In May, Guilbert and colleagues reported in the New England Journal of Medicine that 2- and 3-year-old preasthmatic tots treated for two years with inhaled corticosteroids did experience a reduction in wheezing while taking the medication. But any benefits stopped when the treatment did. The results may argue for continuing to use the drugs to treat symptoms but in as low a dosage as possible to avoid hampering a child's growth, a possible side effect. According to Martinez, the two most important measures parents can take to prevent asthma are breastfeeding their children and protecting them from exposure to cigarette smoke.
Two different painkillers is too much of a cure
When a child has a fever, a parent's top priority is bringing it down-and fast. Maybe that's why so many double up, giving their feverish tots ibuprofen and acetaminophen at the same time. "It's a very common practice," says Mary Hegenbarth, a pediatric emergency specialist at Children's Mercy Hospital in Kansas City, Mo., and a member of the American Academy of Pediatrics committee on drugs.
But not everyone agrees it's such a great idea. It is "a very unsettled issue" in pediatrics these days, says Hegenbarth. Experts say the dual dosing is a result of "fever phobia," a tendency by scared parents to fear fever's extremes, like febrile seizures or brain damage. Both are very unlikely, says Hegenbarth. And febrile seizures, while frightening, are generally harmless. Running a temperature is part of the body's normal immune response to many illnesses.
"The real issue is whether being this aggressive is warranted," says Ian Paul, assistant professor of pediatrics at Penn State College of Medicine and principal investigator in a clinical trial exploring the safety and effectiveness of dual dosing. Until there is conclusive research, Paul advises: "Treat the child, not the number on the thermometer." If a child is lethargic, especially uncomfortable, or dehydrated, a parent should talk with the doctor. Hegenbarth tells parents that using one drug, like Children's Tylenol, in its recommended dose is plenty.
A big boost for booster seats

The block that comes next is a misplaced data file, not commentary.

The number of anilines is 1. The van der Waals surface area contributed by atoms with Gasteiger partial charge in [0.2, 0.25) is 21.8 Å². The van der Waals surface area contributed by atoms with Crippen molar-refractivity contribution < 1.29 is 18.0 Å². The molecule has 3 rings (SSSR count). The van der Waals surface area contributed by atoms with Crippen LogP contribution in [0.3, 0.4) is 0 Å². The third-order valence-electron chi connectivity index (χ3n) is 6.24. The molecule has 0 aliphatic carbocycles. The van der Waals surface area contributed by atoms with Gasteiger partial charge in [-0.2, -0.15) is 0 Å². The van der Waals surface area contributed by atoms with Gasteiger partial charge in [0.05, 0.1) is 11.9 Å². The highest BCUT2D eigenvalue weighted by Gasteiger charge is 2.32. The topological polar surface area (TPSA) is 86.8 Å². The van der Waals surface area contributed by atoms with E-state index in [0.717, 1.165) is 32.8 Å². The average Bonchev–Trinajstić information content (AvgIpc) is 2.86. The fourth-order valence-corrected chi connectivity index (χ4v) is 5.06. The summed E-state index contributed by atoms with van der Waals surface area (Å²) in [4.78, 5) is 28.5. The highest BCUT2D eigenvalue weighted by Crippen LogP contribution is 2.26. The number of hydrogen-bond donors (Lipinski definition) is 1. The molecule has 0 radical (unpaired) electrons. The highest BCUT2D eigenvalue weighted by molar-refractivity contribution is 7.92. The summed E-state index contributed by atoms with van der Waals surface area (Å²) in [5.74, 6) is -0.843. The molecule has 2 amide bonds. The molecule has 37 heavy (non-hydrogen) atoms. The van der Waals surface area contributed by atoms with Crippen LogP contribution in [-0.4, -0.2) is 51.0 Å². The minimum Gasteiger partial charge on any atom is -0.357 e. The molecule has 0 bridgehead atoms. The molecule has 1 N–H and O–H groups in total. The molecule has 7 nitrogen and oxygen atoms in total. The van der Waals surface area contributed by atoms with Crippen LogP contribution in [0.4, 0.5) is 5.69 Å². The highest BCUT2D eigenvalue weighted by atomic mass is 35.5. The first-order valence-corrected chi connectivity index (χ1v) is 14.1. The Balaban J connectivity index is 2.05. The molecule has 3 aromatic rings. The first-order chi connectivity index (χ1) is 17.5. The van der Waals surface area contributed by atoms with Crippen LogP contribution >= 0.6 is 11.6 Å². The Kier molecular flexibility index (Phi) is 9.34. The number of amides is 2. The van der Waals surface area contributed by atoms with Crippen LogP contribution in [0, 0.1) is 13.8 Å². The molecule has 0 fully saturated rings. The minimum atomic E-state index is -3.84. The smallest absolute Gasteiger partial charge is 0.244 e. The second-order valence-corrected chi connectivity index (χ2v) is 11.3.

Quiz: Is it illegal for a 7-year-old child to ride in a car without a car seat? That depends. If you live in Pennsylvania, yes. Not so in neighboring Ohio. All states require children to be in a car seat until the age of 4. About three fourths of them mandate a booster seat past that age, but the standards vary and are becoming more stringent. For example, earlier this year, Kansas upped its booster seat age: Now kids who are under 80 pounds must be strapped in until they turn 8 years of age; before it was 4 years of age.
No matter the state, pediatricians recommend that all children under 4'9" be strapped in a safety seat. Why 4'9"? A seat belt doesn't fit and thus protect until that height, says Marilyn Bull, a neurodevelopmental pediatrician at Indiana University who has published studies on vehicle safety. Make sure the car seat fits the child correctly by checking the weight limit specified by the manufacturer and getting a seat that allows the child's knees to bend over the edge, says Bull. Installing the car seat correctly-including always putting it in the back seat-is just as important as using it. SeatCheck (www.seatcheck.org) can help parents locate a nearby inspection site.
Helmets are worth a bad hair day
It can't be stressed enough. If your child engages in an activity in which he or she is moving quickly, elevated above the ground, or apt to fall on a hard surface, make sure a helmet is worn. It's "the one single thing that will decrease the chances of serious injury or death," says Gary Smith, director of the Center for Injury Research and Policy at Columbus Children's Hospital in Ohio. In 2005, for example, nearly 37,000 children ages 14 and younger visited emergency rooms for bicycle-related head injuries. Studies indicate that helmet use can reduce the risk of head injury by at least 74 percent, preventing concussions as well as more serious brain injuries or even death.
You might also want to consider a helmet for your wannabe Sasha Cohen. In a report in the August issue of Pediatrics, Smith found that kids are more likely to injure their head and face ice skating than while in-line skating or roller skating.